Should You Let Strangers Pet Your Dog?

For the same reasons you should avoid the dog park, you also shouldn’t let strangers pet your dog. While the risk to your dog is low, anyone who’s close enough to pet your dog is also too close to you.

Although presently, there’s no evidence to support the virus being transmitted from skin to fur, we certainly wouldn’t blame you if you want to bathe your doggo after a day out.

For the most part, though, try to stick to your pet’s regular hygiene routine and products. Just as you’ve been washing your hands with plain old soap, plain old dog shampoo is all you need to give your dog a good rinse.

Definitely avoid using anything like cleaners or disinfectants on your dog or his accessories, as most of these products are toxic to animals.

Should Dogs Wear Face Masks?

A woman wearing a mask, preparing to throw a toy for her dog to fetch on a nature trail.
Maria Sbytova/Shutterstock

While humans should wear face masks in public, putting a mask of any kind on your dog would likely cause more harm than good. Just wear yours and maintain social distancing for both you and your pet.

Should Your Dog Have Playdates?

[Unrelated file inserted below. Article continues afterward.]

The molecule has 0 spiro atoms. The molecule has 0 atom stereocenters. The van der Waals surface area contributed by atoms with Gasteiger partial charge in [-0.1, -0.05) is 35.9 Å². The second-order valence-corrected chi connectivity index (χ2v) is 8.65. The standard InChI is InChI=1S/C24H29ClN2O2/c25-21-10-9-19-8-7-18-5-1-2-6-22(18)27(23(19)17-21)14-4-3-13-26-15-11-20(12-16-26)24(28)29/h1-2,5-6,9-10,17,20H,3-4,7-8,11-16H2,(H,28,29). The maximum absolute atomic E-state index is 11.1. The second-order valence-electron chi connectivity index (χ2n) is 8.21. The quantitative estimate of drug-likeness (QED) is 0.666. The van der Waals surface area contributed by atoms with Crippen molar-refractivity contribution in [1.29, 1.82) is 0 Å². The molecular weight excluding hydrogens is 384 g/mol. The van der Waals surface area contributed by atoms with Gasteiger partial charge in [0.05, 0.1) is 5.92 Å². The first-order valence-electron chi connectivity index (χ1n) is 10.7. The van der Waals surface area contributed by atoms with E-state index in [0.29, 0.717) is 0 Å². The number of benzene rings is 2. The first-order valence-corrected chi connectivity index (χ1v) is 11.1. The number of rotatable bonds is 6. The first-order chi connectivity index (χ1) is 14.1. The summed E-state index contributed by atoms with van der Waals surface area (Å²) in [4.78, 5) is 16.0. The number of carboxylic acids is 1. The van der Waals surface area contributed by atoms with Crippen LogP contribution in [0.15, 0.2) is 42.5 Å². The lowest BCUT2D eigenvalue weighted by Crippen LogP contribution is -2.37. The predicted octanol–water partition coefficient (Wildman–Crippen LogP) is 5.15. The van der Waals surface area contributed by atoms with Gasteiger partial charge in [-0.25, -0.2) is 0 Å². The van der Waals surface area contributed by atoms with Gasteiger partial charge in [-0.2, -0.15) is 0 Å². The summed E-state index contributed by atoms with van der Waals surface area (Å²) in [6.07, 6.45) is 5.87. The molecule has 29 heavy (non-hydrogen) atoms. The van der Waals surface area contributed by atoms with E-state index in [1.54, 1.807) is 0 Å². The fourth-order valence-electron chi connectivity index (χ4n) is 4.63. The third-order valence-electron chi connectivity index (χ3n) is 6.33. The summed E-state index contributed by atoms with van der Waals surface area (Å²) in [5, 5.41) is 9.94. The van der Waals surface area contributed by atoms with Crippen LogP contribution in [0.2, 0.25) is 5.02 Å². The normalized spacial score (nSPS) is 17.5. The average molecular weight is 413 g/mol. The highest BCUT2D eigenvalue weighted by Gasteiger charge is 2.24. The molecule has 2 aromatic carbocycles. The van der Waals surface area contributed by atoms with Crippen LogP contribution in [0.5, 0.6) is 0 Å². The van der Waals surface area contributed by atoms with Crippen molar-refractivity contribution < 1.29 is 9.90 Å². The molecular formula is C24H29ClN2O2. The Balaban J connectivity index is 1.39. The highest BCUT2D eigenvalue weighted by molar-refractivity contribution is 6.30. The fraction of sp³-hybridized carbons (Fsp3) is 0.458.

Ideally, your pet shouldn’t interact with any human or animal that doesn’t live in your own household.

However, while playdates certainly aren’t a no-risk activity, one with a pet from another trusted household is definitely safer than going to the dog park and interacting with strangers. If you do take your dog to visit someone, still try to remain six feet away from other people.

Don’t forget to wash your hands and bathe your dog when you get home.

Should Your Dog Share Water with Other Dogs?

The risk of spreading COVID-19 through a communal water bowl is low, but it’s still best avoided. Bring a portable water bottle for your dog if you go anywhere, so she doesn’t have to share.

Is It Safe to Hire a Dog Walker or Pet Sitter?

A dog walker or pet sitter who’s visited many homes is at a greater risk of contracting the virus and spreading it to others. If he or she uses public transportation, the risk of exposure goes up even more.

Watching and walking your dog yourself is the best way to protect both of you. If you must hire someone, it’s best if it’s a friend, neighbor, or family member. Practice social distancing and minimize contact as much as possible. You can also ask anyone walking your dog to bring their own leash, which will further reduce the chances of transmission.

Any time it’s possible your dog has been exposed to the virus, give her a bath as soon as you get home. You should also wash your hands after you pet your dog anytime there’s a possibility the virus could have been transferred to her fur. Again, the risk of this is very low, but it’s still a good precaution to take.